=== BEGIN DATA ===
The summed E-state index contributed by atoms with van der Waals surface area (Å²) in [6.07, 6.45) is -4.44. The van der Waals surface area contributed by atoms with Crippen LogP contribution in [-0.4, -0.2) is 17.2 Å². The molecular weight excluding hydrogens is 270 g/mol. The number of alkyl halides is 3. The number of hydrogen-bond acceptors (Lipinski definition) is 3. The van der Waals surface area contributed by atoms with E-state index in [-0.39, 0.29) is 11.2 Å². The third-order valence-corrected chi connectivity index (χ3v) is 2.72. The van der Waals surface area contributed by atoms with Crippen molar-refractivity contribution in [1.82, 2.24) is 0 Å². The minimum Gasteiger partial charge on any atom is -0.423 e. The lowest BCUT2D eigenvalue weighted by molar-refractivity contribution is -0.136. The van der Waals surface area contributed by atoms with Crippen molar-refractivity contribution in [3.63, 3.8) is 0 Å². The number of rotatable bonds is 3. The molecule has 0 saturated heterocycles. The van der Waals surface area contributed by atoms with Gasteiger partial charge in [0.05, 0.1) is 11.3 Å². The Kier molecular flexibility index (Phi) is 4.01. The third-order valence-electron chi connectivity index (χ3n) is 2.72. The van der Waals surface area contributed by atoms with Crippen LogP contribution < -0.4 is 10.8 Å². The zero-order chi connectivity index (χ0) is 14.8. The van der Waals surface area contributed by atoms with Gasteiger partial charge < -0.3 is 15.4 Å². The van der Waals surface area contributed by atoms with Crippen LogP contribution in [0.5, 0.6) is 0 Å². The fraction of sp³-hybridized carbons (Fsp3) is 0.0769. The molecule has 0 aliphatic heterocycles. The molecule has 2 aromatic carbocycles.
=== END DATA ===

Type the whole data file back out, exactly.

The summed E-state index contributed by atoms with van der Waals surface area (Å²) in [6.07, 6.45) is -4.44. The van der Waals surface area contributed by atoms with Crippen LogP contribution in [-0.4, -0.2) is 17.2 Å². The molecular weight excluding hydrogens is 270 g/mol. The number of alkyl halides is 3. The number of hydrogen-bond acceptors (Lipinski definition) is 3. The van der Waals surface area contributed by atoms with E-state index in [-0.39, 0.29) is 11.2 Å². The third-order valence-corrected chi connectivity index (χ3v) is 2.72. The van der Waals surface area contributed by atoms with Crippen molar-refractivity contribution in [1.82, 2.24) is 0 Å². The minimum Gasteiger partial charge on any atom is -0.423 e. The lowest BCUT2D eigenvalue weighted by molar-refractivity contribution is -0.136. The van der Waals surface area contributed by atoms with Crippen molar-refractivity contribution in [3.63, 3.8) is 0 Å². The number of rotatable bonds is 3. The molecule has 0 saturated heterocycles. The van der Waals surface area contributed by atoms with Gasteiger partial charge in [0.05, 0.1) is 11.3 Å². The Kier molecular flexibility index (Phi) is 4.01. The third-order valence-electron chi connectivity index (χ3n) is 2.72. The van der Waals surface area contributed by atoms with Crippen LogP contribution < -0.4 is 10.8 Å². The zero-order chi connectivity index (χ0) is 14.8. The van der Waals surface area contributed by atoms with Gasteiger partial charge < -0.3 is 15.4 Å². The van der Waals surface area contributed by atoms with Crippen LogP contribution in [0.5, 0.6) is 0 Å². The fraction of sp³-hybridized carbons (Fsp3) is 0.0769. The molecule has 0 aliphatic heterocycles. The molecule has 2 aromatic carbocycles.